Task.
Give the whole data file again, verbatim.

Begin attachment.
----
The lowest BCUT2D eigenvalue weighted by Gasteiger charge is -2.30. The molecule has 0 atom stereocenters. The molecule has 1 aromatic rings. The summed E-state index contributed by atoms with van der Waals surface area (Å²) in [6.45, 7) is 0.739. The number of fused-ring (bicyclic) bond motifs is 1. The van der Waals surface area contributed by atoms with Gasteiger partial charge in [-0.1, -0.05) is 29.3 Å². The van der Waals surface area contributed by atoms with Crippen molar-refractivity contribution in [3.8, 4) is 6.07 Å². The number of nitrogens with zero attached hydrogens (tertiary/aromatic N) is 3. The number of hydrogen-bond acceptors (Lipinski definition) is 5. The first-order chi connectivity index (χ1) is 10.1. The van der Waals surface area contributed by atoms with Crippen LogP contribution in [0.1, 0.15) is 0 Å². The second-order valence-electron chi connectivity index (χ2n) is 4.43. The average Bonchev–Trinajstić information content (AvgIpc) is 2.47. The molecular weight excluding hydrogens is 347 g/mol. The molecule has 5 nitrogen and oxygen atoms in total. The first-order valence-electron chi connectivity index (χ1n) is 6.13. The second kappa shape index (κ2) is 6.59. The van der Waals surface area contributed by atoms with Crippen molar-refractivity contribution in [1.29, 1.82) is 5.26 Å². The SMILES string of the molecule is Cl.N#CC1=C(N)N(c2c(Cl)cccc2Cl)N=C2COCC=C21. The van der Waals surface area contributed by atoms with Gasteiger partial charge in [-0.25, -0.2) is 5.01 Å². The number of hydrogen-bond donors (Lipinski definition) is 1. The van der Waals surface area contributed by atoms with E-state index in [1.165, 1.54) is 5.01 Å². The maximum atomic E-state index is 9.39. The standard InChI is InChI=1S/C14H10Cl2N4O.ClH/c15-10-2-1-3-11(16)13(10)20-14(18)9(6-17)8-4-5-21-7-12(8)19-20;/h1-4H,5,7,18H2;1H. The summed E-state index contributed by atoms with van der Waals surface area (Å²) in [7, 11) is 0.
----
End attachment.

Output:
The lowest BCUT2D eigenvalue weighted by Gasteiger charge is -2.30. The molecule has 0 atom stereocenters. The molecule has 1 aromatic rings. The summed E-state index contributed by atoms with van der Waals surface area (Å²) in [6.45, 7) is 0.739. The number of fused-ring (bicyclic) bond motifs is 1. The van der Waals surface area contributed by atoms with Gasteiger partial charge in [-0.1, -0.05) is 29.3 Å². The van der Waals surface area contributed by atoms with Crippen molar-refractivity contribution in [3.8, 4) is 6.07 Å². The number of nitrogens with zero attached hydrogens (tertiary/aromatic N) is 3. The number of hydrogen-bond acceptors (Lipinski definition) is 5. The first-order chi connectivity index (χ1) is 10.1. The van der Waals surface area contributed by atoms with Crippen LogP contribution in [0.1, 0.15) is 0 Å². The second-order valence-electron chi connectivity index (χ2n) is 4.43. The average Bonchev–Trinajstić information content (AvgIpc) is 2.47. The molecular weight excluding hydrogens is 347 g/mol. The molecule has 5 nitrogen and oxygen atoms in total. The first-order valence-electron chi connectivity index (χ1n) is 6.13. The second kappa shape index (κ2) is 6.59. The van der Waals surface area contributed by atoms with Crippen molar-refractivity contribution in [1.29, 1.82) is 5.26 Å². The SMILES string of the molecule is Cl.N#CC1=C(N)N(c2c(Cl)cccc2Cl)N=C2COCC=C21. The van der Waals surface area contributed by atoms with Gasteiger partial charge in [-0.25, -0.2) is 5.01 Å². The number of hydrogen-bond donors (Lipinski definition) is 1. The van der Waals surface area contributed by atoms with E-state index in [1.165, 1.54) is 5.01 Å². The maximum atomic E-state index is 9.39. The standard InChI is InChI=1S/C14H10Cl2N4O.ClH/c15-10-2-1-3-11(16)13(10)20-14(18)9(6-17)8-4-5-21-7-12(8)19-20;/h1-4H,5,7,18H2;1H. The summed E-state index contributed by atoms with van der Waals surface area (Å²) in [7, 11) is 0.